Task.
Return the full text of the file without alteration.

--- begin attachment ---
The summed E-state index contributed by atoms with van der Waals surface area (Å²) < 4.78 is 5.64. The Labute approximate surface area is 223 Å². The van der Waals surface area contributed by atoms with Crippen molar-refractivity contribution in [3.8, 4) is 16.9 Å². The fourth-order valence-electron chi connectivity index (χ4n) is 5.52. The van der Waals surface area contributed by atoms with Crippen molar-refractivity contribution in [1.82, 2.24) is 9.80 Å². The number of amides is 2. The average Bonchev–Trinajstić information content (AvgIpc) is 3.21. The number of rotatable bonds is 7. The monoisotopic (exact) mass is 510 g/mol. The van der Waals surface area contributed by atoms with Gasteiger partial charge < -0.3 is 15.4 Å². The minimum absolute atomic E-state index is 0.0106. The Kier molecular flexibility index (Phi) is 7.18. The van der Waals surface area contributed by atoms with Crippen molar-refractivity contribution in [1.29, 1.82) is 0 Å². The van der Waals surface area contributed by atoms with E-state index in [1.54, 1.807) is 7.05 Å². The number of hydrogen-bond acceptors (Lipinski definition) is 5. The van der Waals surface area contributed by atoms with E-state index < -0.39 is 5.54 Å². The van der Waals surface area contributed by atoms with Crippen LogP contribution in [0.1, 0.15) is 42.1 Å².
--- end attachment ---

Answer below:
The summed E-state index contributed by atoms with van der Waals surface area (Å²) < 4.78 is 5.64. The Labute approximate surface area is 223 Å². The van der Waals surface area contributed by atoms with Crippen molar-refractivity contribution in [3.8, 4) is 16.9 Å². The fourth-order valence-electron chi connectivity index (χ4n) is 5.52. The van der Waals surface area contributed by atoms with Crippen molar-refractivity contribution in [1.82, 2.24) is 9.80 Å². The number of amides is 2. The average Bonchev–Trinajstić information content (AvgIpc) is 3.21. The number of rotatable bonds is 7. The monoisotopic (exact) mass is 510 g/mol. The van der Waals surface area contributed by atoms with Gasteiger partial charge < -0.3 is 15.4 Å². The minimum absolute atomic E-state index is 0.0106. The Kier molecular flexibility index (Phi) is 7.18. The van der Waals surface area contributed by atoms with Crippen molar-refractivity contribution in [1.29, 1.82) is 0 Å². The van der Waals surface area contributed by atoms with E-state index in [1.54, 1.807) is 7.05 Å². The number of hydrogen-bond acceptors (Lipinski definition) is 5. The van der Waals surface area contributed by atoms with E-state index < -0.39 is 5.54 Å². The van der Waals surface area contributed by atoms with Crippen LogP contribution in [0.1, 0.15) is 42.1 Å².